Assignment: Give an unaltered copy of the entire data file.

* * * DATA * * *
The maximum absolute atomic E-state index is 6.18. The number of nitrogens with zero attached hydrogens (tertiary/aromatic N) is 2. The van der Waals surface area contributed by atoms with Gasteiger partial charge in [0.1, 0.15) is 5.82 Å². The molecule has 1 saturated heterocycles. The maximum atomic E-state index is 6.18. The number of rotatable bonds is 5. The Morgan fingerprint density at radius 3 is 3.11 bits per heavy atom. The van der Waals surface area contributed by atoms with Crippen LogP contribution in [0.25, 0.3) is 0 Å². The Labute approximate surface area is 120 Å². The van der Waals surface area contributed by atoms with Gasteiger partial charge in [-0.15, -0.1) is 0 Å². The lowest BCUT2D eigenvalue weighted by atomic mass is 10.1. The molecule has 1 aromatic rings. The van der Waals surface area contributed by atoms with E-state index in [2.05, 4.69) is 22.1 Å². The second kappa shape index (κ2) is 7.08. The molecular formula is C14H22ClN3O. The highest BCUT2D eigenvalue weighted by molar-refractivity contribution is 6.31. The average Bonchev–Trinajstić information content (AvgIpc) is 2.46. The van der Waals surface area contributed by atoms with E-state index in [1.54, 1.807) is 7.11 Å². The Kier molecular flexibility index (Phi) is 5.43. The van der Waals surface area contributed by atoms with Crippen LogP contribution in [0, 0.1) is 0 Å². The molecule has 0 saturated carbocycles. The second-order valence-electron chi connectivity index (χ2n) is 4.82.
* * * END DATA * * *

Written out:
The maximum absolute atomic E-state index is 6.18. The number of nitrogens with zero attached hydrogens (tertiary/aromatic N) is 2. The van der Waals surface area contributed by atoms with Gasteiger partial charge in [0.1, 0.15) is 5.82 Å². The molecule has 1 saturated heterocycles. The maximum atomic E-state index is 6.18. The number of rotatable bonds is 5. The Morgan fingerprint density at radius 3 is 3.11 bits per heavy atom. The van der Waals surface area contributed by atoms with Crippen LogP contribution in [0.25, 0.3) is 0 Å². The Labute approximate surface area is 120 Å². The van der Waals surface area contributed by atoms with Gasteiger partial charge in [-0.15, -0.1) is 0 Å². The lowest BCUT2D eigenvalue weighted by atomic mass is 10.1. The molecule has 1 aromatic rings. The van der Waals surface area contributed by atoms with E-state index in [2.05, 4.69) is 22.1 Å². The second kappa shape index (κ2) is 7.08. The molecular formula is C14H22ClN3O. The highest BCUT2D eigenvalue weighted by molar-refractivity contribution is 6.31. The average Bonchev–Trinajstić information content (AvgIpc) is 2.46. The van der Waals surface area contributed by atoms with E-state index in [1.54, 1.807) is 7.11 Å². The Kier molecular flexibility index (Phi) is 5.43. The van der Waals surface area contributed by atoms with Crippen LogP contribution in [0, 0.1) is 0 Å². The molecule has 0 saturated carbocycles. The second-order valence-electron chi connectivity index (χ2n) is 4.82.